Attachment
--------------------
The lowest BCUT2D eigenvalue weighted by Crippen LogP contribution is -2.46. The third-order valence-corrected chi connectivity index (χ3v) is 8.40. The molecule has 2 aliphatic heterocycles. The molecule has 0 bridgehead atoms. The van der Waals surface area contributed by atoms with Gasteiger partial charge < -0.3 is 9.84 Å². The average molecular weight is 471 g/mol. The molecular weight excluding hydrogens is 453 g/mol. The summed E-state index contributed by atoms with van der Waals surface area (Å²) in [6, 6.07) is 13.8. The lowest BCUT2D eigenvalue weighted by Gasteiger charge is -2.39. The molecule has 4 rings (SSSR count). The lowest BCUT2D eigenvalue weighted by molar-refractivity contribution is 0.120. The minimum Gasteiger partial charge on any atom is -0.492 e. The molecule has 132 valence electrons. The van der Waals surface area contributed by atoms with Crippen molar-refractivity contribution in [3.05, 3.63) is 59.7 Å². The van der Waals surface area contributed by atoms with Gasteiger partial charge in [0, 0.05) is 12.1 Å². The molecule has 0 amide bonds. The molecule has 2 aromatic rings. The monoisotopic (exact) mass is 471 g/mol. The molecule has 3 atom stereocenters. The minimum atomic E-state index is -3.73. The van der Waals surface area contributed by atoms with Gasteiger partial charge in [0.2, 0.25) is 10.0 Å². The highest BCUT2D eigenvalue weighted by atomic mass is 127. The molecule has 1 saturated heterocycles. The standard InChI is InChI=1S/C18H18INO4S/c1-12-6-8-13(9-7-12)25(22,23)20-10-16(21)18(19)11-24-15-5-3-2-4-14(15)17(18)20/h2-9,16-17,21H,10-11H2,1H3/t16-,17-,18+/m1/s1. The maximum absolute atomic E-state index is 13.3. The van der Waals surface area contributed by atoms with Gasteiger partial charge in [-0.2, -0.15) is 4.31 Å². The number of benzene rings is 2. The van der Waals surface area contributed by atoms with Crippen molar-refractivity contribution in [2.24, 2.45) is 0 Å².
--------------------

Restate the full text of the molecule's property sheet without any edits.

The lowest BCUT2D eigenvalue weighted by Crippen LogP contribution is -2.46. The third-order valence-corrected chi connectivity index (χ3v) is 8.40. The molecule has 2 aliphatic heterocycles. The molecule has 0 bridgehead atoms. The van der Waals surface area contributed by atoms with Gasteiger partial charge < -0.3 is 9.84 Å². The average molecular weight is 471 g/mol. The molecular weight excluding hydrogens is 453 g/mol. The summed E-state index contributed by atoms with van der Waals surface area (Å²) in [6, 6.07) is 13.8. The lowest BCUT2D eigenvalue weighted by Gasteiger charge is -2.39. The molecule has 4 rings (SSSR count). The lowest BCUT2D eigenvalue weighted by molar-refractivity contribution is 0.120. The minimum Gasteiger partial charge on any atom is -0.492 e. The molecule has 132 valence electrons. The van der Waals surface area contributed by atoms with Crippen molar-refractivity contribution in [3.05, 3.63) is 59.7 Å². The van der Waals surface area contributed by atoms with Gasteiger partial charge in [0, 0.05) is 12.1 Å². The molecule has 0 amide bonds. The molecule has 2 aromatic rings. The monoisotopic (exact) mass is 471 g/mol. The molecule has 3 atom stereocenters. The minimum atomic E-state index is -3.73. The van der Waals surface area contributed by atoms with Gasteiger partial charge in [0.2, 0.25) is 10.0 Å². The highest BCUT2D eigenvalue weighted by atomic mass is 127. The molecule has 1 saturated heterocycles. The standard InChI is InChI=1S/C18H18INO4S/c1-12-6-8-13(9-7-12)25(22,23)20-10-16(21)18(19)11-24-15-5-3-2-4-14(15)17(18)20/h2-9,16-17,21H,10-11H2,1H3/t16-,17-,18+/m1/s1. The maximum absolute atomic E-state index is 13.3. The van der Waals surface area contributed by atoms with Gasteiger partial charge in [-0.2, -0.15) is 4.31 Å². The number of benzene rings is 2. The van der Waals surface area contributed by atoms with Crippen molar-refractivity contribution in [2.24, 2.45) is 0 Å².